High unemployment is the Achilles heel for the recovery

The UN report says that the lack of employment growth is the weakest link of the economic recovery. Between 2007 and the end of 2009, at least 30 million jobs were lost worldwide as a result of the global financial crisis. As more governments embark on fiscal austerity, the prospects for a fast recovery of employment look even gloomier.

In 2010, employment conditions in the United States seemed to be improving earlier in the year, but started to falter later as the recovery decelerated and state and local governments started to lay off workers. The unemployment rate may increase to 10 per cent in early 2011, up from 9.6 per cent in the third quarter of 2010. All projections indicate that it will take several years for the unemployment rate to return to its pre-crisis level.

In the Euro area, despite improvements in Germany’s job market, the average unemployment rate has continued to drift upward, reaching 10.1 per cent in 2010, from 7.5 per cent before the crisis. In Spain, the unemployment rate more than doubled to 20.5 per cent. It also increased dramatically in Ireland, reaching 14.9 per cent in 2010, and other countries in the region. WESP predicts that unemployment in Europe will decline at a snail’s pace. In Japan, labour market conditions improved marginally during 2010, but the unemployment rate is expected to remain above 5 per cent in 2011.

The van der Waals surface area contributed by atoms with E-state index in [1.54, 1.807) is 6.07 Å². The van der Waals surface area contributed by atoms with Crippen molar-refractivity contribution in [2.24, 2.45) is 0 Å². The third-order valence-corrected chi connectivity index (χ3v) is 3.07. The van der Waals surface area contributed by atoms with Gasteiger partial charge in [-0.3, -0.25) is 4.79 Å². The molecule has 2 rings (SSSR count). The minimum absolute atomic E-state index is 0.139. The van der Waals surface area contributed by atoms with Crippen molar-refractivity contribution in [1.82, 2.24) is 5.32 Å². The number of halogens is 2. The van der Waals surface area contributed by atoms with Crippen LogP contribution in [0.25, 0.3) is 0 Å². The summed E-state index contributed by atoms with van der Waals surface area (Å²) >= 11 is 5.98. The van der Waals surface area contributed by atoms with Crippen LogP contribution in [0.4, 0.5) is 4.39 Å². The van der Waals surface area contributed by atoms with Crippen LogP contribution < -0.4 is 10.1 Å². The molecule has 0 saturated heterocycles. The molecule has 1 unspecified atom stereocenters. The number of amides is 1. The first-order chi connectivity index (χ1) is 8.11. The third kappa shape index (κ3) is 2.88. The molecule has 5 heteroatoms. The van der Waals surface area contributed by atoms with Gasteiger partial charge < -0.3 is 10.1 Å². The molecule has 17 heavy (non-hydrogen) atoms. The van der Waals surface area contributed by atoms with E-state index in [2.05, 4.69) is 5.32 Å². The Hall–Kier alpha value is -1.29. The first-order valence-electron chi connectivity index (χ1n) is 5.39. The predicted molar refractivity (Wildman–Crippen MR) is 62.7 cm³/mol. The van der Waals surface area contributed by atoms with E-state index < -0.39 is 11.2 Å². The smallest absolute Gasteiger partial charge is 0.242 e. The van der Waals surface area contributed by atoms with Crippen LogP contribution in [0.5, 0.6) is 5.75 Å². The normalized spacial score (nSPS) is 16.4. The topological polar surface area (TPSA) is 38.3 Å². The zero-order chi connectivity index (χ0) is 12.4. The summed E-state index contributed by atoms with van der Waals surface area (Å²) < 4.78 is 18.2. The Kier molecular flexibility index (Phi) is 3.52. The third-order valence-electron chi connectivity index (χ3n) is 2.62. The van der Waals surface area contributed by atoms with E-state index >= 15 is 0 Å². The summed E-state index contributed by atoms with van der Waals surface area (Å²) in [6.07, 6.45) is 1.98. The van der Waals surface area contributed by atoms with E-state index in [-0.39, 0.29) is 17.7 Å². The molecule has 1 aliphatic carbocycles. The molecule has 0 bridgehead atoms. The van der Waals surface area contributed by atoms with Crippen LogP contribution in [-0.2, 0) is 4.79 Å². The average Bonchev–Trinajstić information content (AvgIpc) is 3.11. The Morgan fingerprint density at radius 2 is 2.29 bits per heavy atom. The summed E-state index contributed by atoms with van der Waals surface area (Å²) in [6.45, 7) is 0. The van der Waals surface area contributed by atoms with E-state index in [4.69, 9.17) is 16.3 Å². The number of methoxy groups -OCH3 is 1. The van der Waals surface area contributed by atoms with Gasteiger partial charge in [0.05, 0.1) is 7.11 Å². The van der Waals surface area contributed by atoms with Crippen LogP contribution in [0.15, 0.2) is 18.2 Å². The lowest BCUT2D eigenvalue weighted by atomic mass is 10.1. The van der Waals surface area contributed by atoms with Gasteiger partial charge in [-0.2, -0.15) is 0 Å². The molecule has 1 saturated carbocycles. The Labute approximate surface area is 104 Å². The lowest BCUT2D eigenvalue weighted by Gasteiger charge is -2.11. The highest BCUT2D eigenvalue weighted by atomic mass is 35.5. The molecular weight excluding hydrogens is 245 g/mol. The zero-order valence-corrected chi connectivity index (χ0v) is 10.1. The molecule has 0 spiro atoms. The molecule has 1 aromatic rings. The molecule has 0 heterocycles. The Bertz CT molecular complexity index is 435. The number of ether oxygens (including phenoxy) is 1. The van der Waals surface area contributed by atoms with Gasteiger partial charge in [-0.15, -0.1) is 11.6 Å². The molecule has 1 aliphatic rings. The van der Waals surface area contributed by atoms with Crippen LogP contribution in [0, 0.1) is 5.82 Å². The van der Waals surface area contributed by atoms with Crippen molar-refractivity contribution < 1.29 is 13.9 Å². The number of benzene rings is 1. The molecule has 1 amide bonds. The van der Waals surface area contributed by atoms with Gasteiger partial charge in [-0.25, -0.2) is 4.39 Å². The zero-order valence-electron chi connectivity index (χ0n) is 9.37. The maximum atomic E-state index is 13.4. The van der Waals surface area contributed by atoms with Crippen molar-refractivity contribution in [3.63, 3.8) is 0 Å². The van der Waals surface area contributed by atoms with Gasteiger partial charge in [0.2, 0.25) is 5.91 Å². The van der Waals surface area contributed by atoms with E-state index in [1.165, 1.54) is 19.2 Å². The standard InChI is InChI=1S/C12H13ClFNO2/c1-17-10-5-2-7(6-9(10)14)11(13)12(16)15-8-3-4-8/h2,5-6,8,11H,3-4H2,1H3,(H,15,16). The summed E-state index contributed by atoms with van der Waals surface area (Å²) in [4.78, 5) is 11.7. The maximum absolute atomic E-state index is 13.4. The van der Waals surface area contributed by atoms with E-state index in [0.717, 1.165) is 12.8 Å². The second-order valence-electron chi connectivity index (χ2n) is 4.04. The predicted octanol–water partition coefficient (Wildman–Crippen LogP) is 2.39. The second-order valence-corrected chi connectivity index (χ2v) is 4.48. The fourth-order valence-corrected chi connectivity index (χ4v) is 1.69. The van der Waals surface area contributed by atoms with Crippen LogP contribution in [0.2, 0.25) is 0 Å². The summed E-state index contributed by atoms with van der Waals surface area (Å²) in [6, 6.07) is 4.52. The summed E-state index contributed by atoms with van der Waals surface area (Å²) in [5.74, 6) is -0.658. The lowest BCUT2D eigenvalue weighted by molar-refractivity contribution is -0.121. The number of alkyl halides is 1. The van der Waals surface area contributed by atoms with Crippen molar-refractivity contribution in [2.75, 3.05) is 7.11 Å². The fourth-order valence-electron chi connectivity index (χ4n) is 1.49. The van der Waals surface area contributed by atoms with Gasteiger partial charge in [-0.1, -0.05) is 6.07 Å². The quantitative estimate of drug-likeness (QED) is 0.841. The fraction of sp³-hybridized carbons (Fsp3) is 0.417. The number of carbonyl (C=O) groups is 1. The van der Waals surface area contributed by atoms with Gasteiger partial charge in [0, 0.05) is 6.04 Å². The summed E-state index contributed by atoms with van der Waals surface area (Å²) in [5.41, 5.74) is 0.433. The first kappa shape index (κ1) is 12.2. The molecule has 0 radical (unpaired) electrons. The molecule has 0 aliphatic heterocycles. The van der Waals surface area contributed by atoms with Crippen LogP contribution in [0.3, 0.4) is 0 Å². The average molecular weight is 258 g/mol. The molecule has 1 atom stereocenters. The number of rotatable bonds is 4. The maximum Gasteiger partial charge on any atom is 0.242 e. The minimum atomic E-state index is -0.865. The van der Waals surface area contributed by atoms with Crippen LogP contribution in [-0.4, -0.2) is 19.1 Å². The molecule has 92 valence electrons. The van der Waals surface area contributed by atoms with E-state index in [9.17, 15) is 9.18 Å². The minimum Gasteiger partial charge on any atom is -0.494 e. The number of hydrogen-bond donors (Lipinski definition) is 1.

High unemployment will constrain household consumption recovery, which in turn will drag output growth. WESP points out that below-potential output growth, in turn, will constrain employment growth. The longer this vicious cycle lasts, the higher the risk of “cyclical” unemployment becoming “structural”, further impairing long term economic growth potential.

The UN report also provides evidence that workers in developing countries and economies in transition have also been severely affected by the crisis, though the impact in terms of job losses emerged later and was much more short-lived than in developed countries. Indeed, employment started to rebound from the second half of 2009 and, by the end of the first quarter of 2010, unemployment rates had already fallen back to pre- crisis levels in a number of developing countries. Yet, despite the rebound in employment in parts of the world, the global economy still needs to create at least another 22 million new jobs in order to return to the pre-crisis level of global employment. At the current speed of the recovery, this would take at least five years to achieve.

Increased exchange rate instability

WESP 2011 says that a much weaker recovery of the world economy is far from a remote possibility. Besides the lack of job creation, especially in advanced economies, volatility in currency markets is generating additional macroeconomic uncertainty which could further jeopardize the recovery. In a more pessimistic scenario of greater uncertainty and no change in policies, the UN predicts that Europe could well see a double-dip recession, while the economies of the United States and Japan might virtually stagnate and possibly also fall back into recession during 2011. This would also significantly lower growth prospects for developing countries (by almost 1 percentage point).